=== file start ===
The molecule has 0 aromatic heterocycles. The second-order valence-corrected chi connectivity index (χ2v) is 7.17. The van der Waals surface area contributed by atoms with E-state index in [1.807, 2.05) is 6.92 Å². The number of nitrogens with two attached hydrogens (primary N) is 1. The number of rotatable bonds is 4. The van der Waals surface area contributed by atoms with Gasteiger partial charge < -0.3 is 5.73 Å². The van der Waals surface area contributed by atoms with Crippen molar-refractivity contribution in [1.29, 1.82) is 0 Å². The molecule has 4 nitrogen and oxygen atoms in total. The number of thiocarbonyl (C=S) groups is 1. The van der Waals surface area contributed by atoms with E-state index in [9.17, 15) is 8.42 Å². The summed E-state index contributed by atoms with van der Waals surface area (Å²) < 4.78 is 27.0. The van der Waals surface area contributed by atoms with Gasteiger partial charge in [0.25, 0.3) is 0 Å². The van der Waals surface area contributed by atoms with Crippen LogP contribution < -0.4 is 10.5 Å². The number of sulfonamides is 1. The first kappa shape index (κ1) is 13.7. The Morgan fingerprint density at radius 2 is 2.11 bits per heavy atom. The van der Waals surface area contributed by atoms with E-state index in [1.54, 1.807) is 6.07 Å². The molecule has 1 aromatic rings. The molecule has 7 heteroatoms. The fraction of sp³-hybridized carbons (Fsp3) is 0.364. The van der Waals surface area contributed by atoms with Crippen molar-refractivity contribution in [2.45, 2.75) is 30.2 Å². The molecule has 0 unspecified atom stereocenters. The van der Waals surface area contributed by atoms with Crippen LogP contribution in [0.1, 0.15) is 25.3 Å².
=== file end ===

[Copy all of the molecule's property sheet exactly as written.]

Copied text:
The molecule has 0 aromatic heterocycles. The second-order valence-corrected chi connectivity index (χ2v) is 7.17. The van der Waals surface area contributed by atoms with E-state index in [1.807, 2.05) is 6.92 Å². The number of nitrogens with two attached hydrogens (primary N) is 1. The number of rotatable bonds is 4. The van der Waals surface area contributed by atoms with Gasteiger partial charge < -0.3 is 5.73 Å². The van der Waals surface area contributed by atoms with Crippen molar-refractivity contribution in [1.29, 1.82) is 0 Å². The molecule has 4 nitrogen and oxygen atoms in total. The number of thiocarbonyl (C=S) groups is 1. The van der Waals surface area contributed by atoms with E-state index in [9.17, 15) is 8.42 Å². The summed E-state index contributed by atoms with van der Waals surface area (Å²) < 4.78 is 27.0. The van der Waals surface area contributed by atoms with Gasteiger partial charge in [0.25, 0.3) is 0 Å². The van der Waals surface area contributed by atoms with Crippen LogP contribution < -0.4 is 10.5 Å². The number of sulfonamides is 1. The first kappa shape index (κ1) is 13.7. The Morgan fingerprint density at radius 2 is 2.11 bits per heavy atom. The van der Waals surface area contributed by atoms with E-state index in [1.54, 1.807) is 6.07 Å². The molecule has 1 aromatic rings. The molecule has 7 heteroatoms. The fraction of sp³-hybridized carbons (Fsp3) is 0.364. The van der Waals surface area contributed by atoms with Crippen molar-refractivity contribution in [2.45, 2.75) is 30.2 Å². The molecule has 0 unspecified atom stereocenters. The van der Waals surface area contributed by atoms with Crippen LogP contribution in [0.1, 0.15) is 25.3 Å².